No one will have any secret
No one will tell any lie
Things that we’ve done in hiding
Are gonna reach to the highest sky
— Annie Herring, “No One Will Have a Secret”
A friend of mine almost died Sunday. He was just finishing work when he knew something wasn’t right. He drove to an emergency room, where he passed out as he had a heart attack.
Doctors told him later that he was clinically dead for at least two minutes — and the work to revive him went on for nine minutes before it was clear he would live. If he had been anywhere other than a hospital, he would have died.
My friend’s experience reminded me of some study I’ve been doing lately about people who go through “near-death experiences.” One of the common features I’ve heard from the people who describe such experiences is of being in a place where everybody knows what they have ever done or thought or said.
In many of these stories, the subjects say that the people to whom they had lied or hidden things in life were completely aware of everything. There were no secrets — and they found themselves experiencing the pain they caused for other people.
In the weeks since I first encountered these stories — some in books and some on YouTube videos — I’ve found myself wondering uncomfortably how I would feel if this is really true.
I’ve realized that I would be ashamed if you knew many of my secret thoughts.
I’m not proud of this, of course. It makes me question whether I’m really what I think I am. I like to see myself as a good and decent person who wouldn’t do things to harm others. (That’s my egotistical need to justify myself, naturally.)
But how good is a person who is proud of how he acts for other people to see but knows he would be ashamed if they knew what he thought in secret?
I often feel as though there are a dozen or a hundred different people living inside me. I don’t mean in the sense of having multiple personality disorder, of course. I just mean there are competing forces and desires within me — each seeming to have a will of its own — and those forces battle to become the supreme “executive” for the rest.
I know who I think I am. Although I’ve changed radically over the years — as I’ve learned more about myself and the world around me — I have a firm sense of what I stand for and what kind of person I want to project to the world. But other forces inside seem to have different agendas.
I want to love everybody. I want to be kind and understanding of others. I want to have patience and overlook things which I resent in others. But no matter how much I determine that this is who I want to be — that this is who I’m going to be — those other parts of me come out at times.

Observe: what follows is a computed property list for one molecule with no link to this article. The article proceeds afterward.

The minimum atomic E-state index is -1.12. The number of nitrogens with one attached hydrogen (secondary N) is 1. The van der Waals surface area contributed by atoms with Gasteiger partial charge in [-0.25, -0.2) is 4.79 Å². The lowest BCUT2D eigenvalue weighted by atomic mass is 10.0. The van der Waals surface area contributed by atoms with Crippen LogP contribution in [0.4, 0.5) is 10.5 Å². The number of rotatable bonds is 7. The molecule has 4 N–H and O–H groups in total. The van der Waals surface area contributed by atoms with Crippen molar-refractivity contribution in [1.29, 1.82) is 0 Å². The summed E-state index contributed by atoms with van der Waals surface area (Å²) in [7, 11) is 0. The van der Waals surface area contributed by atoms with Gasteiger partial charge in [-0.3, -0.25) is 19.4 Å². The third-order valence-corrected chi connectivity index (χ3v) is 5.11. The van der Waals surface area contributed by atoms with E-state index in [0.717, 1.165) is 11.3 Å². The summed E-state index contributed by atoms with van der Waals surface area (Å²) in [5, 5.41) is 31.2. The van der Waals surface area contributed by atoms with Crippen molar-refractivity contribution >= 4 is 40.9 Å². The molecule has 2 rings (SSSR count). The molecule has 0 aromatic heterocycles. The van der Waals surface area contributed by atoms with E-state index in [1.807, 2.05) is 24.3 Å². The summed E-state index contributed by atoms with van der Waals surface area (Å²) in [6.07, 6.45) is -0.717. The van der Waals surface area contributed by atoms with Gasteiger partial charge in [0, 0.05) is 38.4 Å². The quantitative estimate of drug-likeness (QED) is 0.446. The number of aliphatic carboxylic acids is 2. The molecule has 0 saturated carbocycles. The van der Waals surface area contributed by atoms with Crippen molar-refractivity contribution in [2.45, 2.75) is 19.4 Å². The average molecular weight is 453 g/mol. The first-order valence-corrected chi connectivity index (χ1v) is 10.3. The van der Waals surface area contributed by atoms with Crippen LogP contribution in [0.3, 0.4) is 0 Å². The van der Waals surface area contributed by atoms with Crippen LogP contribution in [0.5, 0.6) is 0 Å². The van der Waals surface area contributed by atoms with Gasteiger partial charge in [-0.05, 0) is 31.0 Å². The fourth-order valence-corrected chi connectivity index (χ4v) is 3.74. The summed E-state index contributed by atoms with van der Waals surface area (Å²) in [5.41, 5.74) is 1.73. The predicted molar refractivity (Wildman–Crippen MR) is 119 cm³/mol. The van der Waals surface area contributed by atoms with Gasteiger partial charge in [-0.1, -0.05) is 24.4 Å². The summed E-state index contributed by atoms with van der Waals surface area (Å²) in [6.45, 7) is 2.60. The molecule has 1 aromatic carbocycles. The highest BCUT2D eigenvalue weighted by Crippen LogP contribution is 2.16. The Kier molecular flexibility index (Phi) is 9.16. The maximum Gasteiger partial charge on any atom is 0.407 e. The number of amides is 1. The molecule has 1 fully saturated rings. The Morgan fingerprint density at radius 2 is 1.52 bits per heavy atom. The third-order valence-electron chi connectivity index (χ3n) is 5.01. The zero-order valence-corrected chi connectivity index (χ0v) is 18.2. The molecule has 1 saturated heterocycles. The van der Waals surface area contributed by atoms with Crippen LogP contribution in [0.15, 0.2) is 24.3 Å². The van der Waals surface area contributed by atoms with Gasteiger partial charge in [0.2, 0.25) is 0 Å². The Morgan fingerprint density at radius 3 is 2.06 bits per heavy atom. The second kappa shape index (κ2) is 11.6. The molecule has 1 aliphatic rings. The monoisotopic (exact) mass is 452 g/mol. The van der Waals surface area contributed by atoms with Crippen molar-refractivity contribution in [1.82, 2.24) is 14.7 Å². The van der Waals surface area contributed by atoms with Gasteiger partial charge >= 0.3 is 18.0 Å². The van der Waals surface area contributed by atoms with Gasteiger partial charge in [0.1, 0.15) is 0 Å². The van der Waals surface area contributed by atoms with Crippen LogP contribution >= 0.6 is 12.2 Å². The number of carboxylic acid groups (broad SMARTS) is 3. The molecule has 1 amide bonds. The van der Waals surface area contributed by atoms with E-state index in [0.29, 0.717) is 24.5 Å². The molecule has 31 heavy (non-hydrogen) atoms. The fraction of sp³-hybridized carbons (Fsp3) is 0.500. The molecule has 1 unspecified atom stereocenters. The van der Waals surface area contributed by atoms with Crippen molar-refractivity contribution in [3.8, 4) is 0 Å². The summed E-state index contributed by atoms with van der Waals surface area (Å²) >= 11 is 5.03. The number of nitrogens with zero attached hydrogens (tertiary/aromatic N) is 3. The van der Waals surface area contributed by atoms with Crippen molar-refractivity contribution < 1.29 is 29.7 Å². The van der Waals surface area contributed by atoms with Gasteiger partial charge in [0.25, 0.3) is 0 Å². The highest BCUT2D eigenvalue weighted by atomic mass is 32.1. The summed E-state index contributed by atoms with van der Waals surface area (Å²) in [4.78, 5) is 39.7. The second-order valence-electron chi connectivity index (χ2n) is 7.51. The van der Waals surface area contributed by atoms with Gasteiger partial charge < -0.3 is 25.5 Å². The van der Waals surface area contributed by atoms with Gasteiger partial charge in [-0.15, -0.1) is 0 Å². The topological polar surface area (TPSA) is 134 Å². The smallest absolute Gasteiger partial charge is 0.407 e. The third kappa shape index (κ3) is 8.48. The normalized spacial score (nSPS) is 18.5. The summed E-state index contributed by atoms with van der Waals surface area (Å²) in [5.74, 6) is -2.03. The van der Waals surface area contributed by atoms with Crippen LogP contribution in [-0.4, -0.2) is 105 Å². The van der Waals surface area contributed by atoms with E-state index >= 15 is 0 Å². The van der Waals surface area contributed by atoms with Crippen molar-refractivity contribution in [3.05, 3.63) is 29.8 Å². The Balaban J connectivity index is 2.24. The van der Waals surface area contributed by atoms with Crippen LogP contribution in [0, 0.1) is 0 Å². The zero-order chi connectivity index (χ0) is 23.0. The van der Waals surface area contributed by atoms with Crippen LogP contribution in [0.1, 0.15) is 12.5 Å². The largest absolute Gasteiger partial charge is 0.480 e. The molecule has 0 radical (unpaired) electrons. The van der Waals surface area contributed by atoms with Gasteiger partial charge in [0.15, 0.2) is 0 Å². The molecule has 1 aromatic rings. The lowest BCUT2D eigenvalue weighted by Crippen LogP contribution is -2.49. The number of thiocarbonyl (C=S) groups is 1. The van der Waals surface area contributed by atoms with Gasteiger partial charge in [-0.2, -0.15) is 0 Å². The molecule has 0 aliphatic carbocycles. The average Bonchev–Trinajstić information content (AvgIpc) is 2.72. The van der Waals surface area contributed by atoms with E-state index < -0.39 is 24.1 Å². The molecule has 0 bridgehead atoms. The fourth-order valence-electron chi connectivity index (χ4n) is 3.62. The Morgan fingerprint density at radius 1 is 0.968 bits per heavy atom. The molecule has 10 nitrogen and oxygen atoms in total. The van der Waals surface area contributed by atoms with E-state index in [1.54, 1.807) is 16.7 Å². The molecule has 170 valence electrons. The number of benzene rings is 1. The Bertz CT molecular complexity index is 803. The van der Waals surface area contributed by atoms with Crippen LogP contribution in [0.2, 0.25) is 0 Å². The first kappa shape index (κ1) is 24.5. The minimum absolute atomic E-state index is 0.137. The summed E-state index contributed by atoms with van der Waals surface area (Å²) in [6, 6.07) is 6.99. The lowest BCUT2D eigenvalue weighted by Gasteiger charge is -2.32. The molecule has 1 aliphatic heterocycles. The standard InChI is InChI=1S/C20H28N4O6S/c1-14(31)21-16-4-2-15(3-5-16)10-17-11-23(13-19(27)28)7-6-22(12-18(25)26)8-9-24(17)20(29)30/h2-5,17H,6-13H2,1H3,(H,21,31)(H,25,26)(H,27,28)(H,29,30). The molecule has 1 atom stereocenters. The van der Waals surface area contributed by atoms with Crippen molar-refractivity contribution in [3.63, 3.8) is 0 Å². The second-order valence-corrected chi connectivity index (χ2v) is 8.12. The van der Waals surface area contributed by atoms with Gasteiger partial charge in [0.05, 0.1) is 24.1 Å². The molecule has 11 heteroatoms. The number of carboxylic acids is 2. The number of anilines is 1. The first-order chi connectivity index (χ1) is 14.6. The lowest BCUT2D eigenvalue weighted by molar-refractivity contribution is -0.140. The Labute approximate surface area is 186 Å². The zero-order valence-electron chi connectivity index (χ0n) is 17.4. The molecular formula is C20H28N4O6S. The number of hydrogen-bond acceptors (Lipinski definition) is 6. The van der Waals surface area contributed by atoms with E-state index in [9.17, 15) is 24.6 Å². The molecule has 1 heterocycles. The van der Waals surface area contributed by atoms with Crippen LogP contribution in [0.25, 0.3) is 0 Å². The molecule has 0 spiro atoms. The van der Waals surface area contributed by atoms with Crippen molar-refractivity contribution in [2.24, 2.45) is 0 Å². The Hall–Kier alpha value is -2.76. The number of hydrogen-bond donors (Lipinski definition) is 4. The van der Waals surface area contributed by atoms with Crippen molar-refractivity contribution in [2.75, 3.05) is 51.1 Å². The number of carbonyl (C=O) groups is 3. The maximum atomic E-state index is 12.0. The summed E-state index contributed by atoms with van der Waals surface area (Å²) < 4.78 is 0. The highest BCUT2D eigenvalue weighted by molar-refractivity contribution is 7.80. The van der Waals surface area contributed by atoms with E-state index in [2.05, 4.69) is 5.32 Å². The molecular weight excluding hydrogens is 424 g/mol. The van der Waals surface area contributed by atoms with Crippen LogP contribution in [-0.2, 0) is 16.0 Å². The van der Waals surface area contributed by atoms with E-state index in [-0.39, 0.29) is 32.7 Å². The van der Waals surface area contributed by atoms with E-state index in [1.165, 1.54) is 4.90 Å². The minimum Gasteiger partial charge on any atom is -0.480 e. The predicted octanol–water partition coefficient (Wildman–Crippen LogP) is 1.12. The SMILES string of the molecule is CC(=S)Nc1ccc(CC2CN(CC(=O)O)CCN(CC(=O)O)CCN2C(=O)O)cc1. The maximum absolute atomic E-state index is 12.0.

I get angry with other drivers in traffic. (I’ve actually found myself getting angry at people for doing things I probably would have done in their positions.) I get angry with other people who don’t see the world the way I see it. They seem like idiots to me, even in cases in which I might have once agreed with them about those very things years ago.
More than anything, I get angry and defensive and hostile toward those who have hurt me. Or who might hurt me. Or who I fear might want to hurt me.
The parts of me which have been hurt in the past are eager to notice every little thing someone might do or say to make me suspect he’s going to hurt me. If I just suspect bad motives or the possibility of actions or words which might hurt me, there’s a part inside that’s ready to lash out like a caged animal.
On the outside, I’ve learned to hide those things. I know how to act like a kind and gentle and decent person — almost all the time. But I can’t seem to stop the thoughts which would shame me if you knew about them.
I sometimes find myself spontaneously hatching a plan which would hurt someone who has hurt me. I’m not going to carry the plan out, but some part of me wants to do it. I think about how I could do this or that little thing — secretly, so nobody would ever suspect my involvement — and it would hurt someone who’s hurt me.
For the most part, I just accept such fleeting thoughts as a part of being human. But as I’ve been thinking lately about this notion of everybody — including God — knowing every thought or feeling I’ve ever had, I realize how ashamed I would be of myself if you knew these dark thoughts.
I have an idealized vision of what it’s possible for a human life to be. I do realize that my standard of perfection — for myself and sometimes others — is ridiculously high. I don’t really see any evidence that I’ll ever be half as good a person as I want to be. I don’t see how anybody else’s heart and mind can be as pure as I’d like it to be.
But in moments such as these — when I think about what it would be like to have others know my thoughts — I feel as though I have to find a way to do better than this.
I want to be completely consistent between what I present on the outside and what you never see on my inside. I know that isn’t possible. Not really.
But when dark thoughts go through my mind — and a part of me wants to hurt someone who’s hurt me — I know I have to do better. I’ll never be perfect in this life, but I have to walk a little closer every day to becoming the man that I know I ought to be.
The hardest battle we fight in life isn’t with other people. It’s with the untamed fears and dark passions inside which would destroy us if we allowed ourselves to follow the way of this world.